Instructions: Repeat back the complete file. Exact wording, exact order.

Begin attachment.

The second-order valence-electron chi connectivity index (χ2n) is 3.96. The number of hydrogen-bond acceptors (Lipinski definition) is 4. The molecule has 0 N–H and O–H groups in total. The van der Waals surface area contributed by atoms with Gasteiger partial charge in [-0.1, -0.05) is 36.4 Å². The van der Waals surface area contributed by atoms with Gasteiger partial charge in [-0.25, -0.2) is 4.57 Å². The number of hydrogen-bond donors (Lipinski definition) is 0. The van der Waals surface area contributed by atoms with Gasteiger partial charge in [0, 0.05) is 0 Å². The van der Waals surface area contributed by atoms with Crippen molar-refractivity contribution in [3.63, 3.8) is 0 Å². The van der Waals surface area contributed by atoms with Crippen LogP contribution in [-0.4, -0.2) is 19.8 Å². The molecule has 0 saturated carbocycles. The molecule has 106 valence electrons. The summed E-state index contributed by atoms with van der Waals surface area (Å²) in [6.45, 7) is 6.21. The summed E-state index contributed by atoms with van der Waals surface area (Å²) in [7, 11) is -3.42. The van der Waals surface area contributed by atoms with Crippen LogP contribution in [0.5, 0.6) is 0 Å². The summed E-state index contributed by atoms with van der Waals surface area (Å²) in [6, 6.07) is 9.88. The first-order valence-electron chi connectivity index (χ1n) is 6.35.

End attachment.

The second-order valence-electron chi connectivity index (χ2n) is 3.96. The number of hydrogen-bond acceptors (Lipinski definition) is 4. The molecule has 0 N–H and O–H groups in total. The van der Waals surface area contributed by atoms with Gasteiger partial charge in [-0.1, -0.05) is 36.4 Å². The van der Waals surface area contributed by atoms with Gasteiger partial charge in [-0.25, -0.2) is 4.57 Å². The number of hydrogen-bond donors (Lipinski definition) is 0. The van der Waals surface area contributed by atoms with Gasteiger partial charge in [0, 0.05) is 0 Å². The van der Waals surface area contributed by atoms with Crippen molar-refractivity contribution in [3.63, 3.8) is 0 Å². The van der Waals surface area contributed by atoms with Crippen LogP contribution in [-0.4, -0.2) is 19.8 Å². The molecule has 0 saturated carbocycles. The molecule has 106 valence electrons. The summed E-state index contributed by atoms with van der Waals surface area (Å²) in [6.45, 7) is 6.21. The summed E-state index contributed by atoms with van der Waals surface area (Å²) in [7, 11) is -3.42. The van der Waals surface area contributed by atoms with Crippen LogP contribution in [0.5, 0.6) is 0 Å². The summed E-state index contributed by atoms with van der Waals surface area (Å²) in [6, 6.07) is 9.88. The first-order valence-electron chi connectivity index (χ1n) is 6.35.